• A Review Page For Those Movies You Watch At Home!

    Couch Potato Movie Reviews is, obviously, a blog that exclusively reviews movies. What makes this blog different is the fact that all of the films we are reviewing are all movies that are available on home movie rental companies such as Redbox, Netflix, Blockbuster, and your quickly disappearing neighborhood rental store. This blog is designed to take a more detailed look at those movies that either were sent straight to DVD, received a very limited release in the theaters, or were distributed through the art house or film festival circuit. We will also review those big Hollywood films, but only after they are available for home viewing.

    All the reviews are written by fans of the great art of film making rather than some newspaper reviewer or stuffy film student. We don’t know everything about film but we do know what we like, and we are more than happy to share our opinions with you. What you do with those opinions are totally up to you, although comments are welcome and encouraged.

    Each film review has a one to five star rating at the end of the critique. Here is what those star ratings mean for you couch potatoes:

    * * * * * : Five stars: go and buy this one, don’t just rent it!

    * * * * : Four stars: put this at the top of your rental list.

    * * * : Three stars: average, not bad just not great either.

    * * : Two stars: only rent if you have to see everything.

    * : One star: don’t waste your time with this.

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Dick Tracy’s Dilemma

TITLE: Dick Tracy’s Dilemma

YEAR: 1947

GENRE: Superhero/Comics and Crime/Film Noir

Even though the original actor who played Dick Tracy in the 1930’s serials was back in the trench coat again RKO Pictures still made some adjustments to the gumshoe franchise that it was banking on to bring the studio back to prominence. Dick Tracy vs. Cueball director Gordon Douglas was replaced with John Rawlins, veteran director of Dead End Kids and Sherlock Holmes films, to helm the franchise. It was a tumultuous time at RKO because the corporation was losing money and not generating hits such as Citizen Kane and King Kong any longer, so the pressure was on for Rawlins to create a quality film that would fill seats and most of all make money. Dick Tracy’s Dilemma, the third entry in the franchise, was a definite step in the right direction as the quality of the franchise improved.

Legendary detective Dick Tracy (played by Ralph Byrd) and assistant Pat Patton (Lyle Latell) are off to investigate a robbery of a good amount of fur coats. The Honesty Insurance Company, the insurer of the robbed Flawless Furs Company, is upset that Flawless just took out an insurance policy on robbery and believes that fraud is in the air. Tracy has suspicions of his own and requests one of his snitches Sightless (Jimmy Conlin) to keep his eye out at the blinking Skull Bar, but when Sightless ends up brutally murdered Tracy knows that this is much more than a simple robbery. With the help of master thespian Vitamin Flintheart (Ian Keith), Tracy learns that a ruthless hook for a hand gangster aptly named The Claw (Jack Lambert) is behind the fur heist and must be stopped before he kills again.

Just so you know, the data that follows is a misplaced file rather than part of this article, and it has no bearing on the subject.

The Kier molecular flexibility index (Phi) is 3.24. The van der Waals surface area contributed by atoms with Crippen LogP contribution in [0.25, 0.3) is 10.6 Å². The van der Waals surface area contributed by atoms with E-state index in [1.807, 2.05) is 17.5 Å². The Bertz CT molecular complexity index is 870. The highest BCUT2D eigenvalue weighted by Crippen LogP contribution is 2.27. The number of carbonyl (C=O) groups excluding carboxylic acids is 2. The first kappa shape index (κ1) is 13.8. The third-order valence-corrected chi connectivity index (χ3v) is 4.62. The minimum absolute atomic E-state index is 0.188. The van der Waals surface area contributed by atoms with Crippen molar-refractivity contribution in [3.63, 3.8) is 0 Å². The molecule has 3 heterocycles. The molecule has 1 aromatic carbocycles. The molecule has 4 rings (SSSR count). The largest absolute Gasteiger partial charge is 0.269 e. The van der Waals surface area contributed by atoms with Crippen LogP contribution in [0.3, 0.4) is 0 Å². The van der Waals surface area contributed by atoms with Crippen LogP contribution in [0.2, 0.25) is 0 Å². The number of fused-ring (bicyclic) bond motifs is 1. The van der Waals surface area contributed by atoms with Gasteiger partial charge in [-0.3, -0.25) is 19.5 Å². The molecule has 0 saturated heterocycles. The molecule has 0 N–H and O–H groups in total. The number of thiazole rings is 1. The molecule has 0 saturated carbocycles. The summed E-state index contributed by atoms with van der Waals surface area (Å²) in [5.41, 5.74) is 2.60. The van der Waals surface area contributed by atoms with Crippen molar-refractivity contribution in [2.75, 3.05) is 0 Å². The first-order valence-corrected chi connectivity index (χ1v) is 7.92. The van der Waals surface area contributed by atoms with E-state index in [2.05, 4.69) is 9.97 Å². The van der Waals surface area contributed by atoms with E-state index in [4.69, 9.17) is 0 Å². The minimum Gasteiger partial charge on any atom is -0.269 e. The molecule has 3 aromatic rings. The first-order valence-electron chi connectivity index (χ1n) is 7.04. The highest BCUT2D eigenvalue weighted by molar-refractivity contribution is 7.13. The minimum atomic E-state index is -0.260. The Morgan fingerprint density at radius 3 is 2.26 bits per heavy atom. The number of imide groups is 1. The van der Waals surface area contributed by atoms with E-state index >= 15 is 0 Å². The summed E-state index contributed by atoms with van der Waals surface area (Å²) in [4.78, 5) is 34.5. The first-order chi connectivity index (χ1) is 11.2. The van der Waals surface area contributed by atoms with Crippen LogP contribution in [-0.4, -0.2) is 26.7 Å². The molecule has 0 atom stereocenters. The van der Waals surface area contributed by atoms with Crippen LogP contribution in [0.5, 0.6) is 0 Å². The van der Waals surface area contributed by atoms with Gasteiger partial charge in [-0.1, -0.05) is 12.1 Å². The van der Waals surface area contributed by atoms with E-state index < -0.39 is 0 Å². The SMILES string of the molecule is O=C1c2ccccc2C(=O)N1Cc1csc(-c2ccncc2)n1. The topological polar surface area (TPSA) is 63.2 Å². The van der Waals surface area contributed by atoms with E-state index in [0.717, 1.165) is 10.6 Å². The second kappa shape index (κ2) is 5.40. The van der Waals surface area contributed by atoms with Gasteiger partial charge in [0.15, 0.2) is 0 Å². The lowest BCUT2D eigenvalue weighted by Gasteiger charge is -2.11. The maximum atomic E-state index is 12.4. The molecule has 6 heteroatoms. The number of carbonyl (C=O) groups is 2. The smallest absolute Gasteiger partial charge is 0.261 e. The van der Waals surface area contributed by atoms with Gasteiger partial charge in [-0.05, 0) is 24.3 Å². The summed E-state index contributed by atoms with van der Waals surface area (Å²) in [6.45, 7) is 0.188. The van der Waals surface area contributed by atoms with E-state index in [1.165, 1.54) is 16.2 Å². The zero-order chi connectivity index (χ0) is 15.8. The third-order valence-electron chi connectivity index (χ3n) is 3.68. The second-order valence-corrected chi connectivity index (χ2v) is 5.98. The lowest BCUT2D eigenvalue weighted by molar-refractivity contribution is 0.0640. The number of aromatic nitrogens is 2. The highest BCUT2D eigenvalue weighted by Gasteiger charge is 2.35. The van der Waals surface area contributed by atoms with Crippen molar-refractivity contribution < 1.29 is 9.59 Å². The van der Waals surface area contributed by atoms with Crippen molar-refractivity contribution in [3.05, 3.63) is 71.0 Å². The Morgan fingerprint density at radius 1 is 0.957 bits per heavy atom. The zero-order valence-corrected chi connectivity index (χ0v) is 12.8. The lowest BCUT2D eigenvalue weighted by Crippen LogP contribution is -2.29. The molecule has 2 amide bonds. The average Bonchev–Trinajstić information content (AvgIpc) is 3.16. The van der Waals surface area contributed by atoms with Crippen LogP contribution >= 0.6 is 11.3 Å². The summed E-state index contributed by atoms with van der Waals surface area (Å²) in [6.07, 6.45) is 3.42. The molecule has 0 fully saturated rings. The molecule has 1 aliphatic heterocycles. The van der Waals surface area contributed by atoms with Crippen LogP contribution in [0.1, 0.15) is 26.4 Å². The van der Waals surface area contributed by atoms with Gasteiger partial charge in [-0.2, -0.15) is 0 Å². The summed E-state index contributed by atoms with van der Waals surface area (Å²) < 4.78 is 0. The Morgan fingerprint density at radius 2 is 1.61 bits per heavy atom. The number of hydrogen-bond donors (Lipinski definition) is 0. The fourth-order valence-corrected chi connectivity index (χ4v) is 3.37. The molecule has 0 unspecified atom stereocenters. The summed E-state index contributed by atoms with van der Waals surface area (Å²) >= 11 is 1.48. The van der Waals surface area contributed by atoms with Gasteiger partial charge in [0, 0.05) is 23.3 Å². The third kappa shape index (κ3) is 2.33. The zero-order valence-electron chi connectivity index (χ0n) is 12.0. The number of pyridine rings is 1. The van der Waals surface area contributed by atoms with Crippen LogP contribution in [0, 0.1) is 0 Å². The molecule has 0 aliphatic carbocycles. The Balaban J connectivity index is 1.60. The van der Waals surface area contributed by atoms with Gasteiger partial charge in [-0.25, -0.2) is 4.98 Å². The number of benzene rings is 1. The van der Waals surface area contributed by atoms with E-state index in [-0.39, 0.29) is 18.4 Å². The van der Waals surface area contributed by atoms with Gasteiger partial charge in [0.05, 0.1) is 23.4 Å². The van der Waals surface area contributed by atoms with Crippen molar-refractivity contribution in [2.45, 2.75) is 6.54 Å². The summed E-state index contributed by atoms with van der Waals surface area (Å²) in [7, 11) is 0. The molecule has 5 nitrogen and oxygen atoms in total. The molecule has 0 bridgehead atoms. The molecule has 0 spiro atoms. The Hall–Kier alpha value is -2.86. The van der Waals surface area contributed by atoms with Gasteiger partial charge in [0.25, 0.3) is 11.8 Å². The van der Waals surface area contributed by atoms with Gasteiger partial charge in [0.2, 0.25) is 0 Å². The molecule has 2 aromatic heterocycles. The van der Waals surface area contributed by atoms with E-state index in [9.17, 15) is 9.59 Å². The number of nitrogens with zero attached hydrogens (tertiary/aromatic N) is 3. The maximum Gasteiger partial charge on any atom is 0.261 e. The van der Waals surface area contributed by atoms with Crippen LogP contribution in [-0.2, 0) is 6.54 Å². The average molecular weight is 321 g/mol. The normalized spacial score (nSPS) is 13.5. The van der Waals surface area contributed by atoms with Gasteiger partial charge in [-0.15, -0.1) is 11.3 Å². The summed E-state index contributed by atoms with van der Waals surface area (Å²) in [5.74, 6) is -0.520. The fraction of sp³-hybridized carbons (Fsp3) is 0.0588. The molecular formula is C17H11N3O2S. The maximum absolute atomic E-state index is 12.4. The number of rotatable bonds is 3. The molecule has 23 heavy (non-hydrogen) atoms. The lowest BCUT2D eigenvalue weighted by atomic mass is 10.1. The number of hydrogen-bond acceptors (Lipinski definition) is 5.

Rawlins did a good job with steering the Dick Tracy franchise and Dick Tracy’s Dilemma displays his expertise. Byrd is a much better Tracy than previous actor Morgan Conway as he is a better actor and has that copyrighted square jaw, and the return of Keith as the eccentric thespian who investigates Tracy’s cases is a welcome addition. The scene where Vitamin chases away a person at Tracy’s door with the line “Mr. Tracy buys his fruit from a reputable dealer” was especially funny. Sightless is also an excellent character that adds a good amount of humor as a “blind man” who spies for Tracy. The Claw was one of the main villain in the Dick Tracy comic strip at the time, and Lambert’s portrayal was genuinely chilling. Also the play on words for names of characters—Sightless as a blind snitch, Peter Premium as an insurance executive, and of course love interest Tess Trueheart—gives the film a more genuine feel for the comic strip. The sign of the Blinking Skull Bar—complete with a cranium that blinks—was a cool touch. Although the series was definitely moving in the right direction, Dick Tracy’s Dilemma still was trying to be more film noir than comic strip when it should have been more of a balance. Plus the film did have a different feel, as the Junior character was gone for good and Tess Trueheart (played by Kay Christopher in her first credited role) was used as little more than window dressing and was not involved in the plot in any substantial way.

RKO still made a few changes after this film was released to the cast as Keith and Christopher did not return: Keith moved on to be a pioneer in early television and played Rameses I in The Ten Commandments, and Christopher like many beauty pageant winners turned actresses of that era disappeared after another younger, prettier face was available although she was a third-tier performer in the Gasoline Alley film series from 1951-2. The best of the series was yet to be released, but Dick Tracy’s Dilemma was a much better entry in the franchise than the first two films and is worth a view for comic fans that have appreciation for the older entries.

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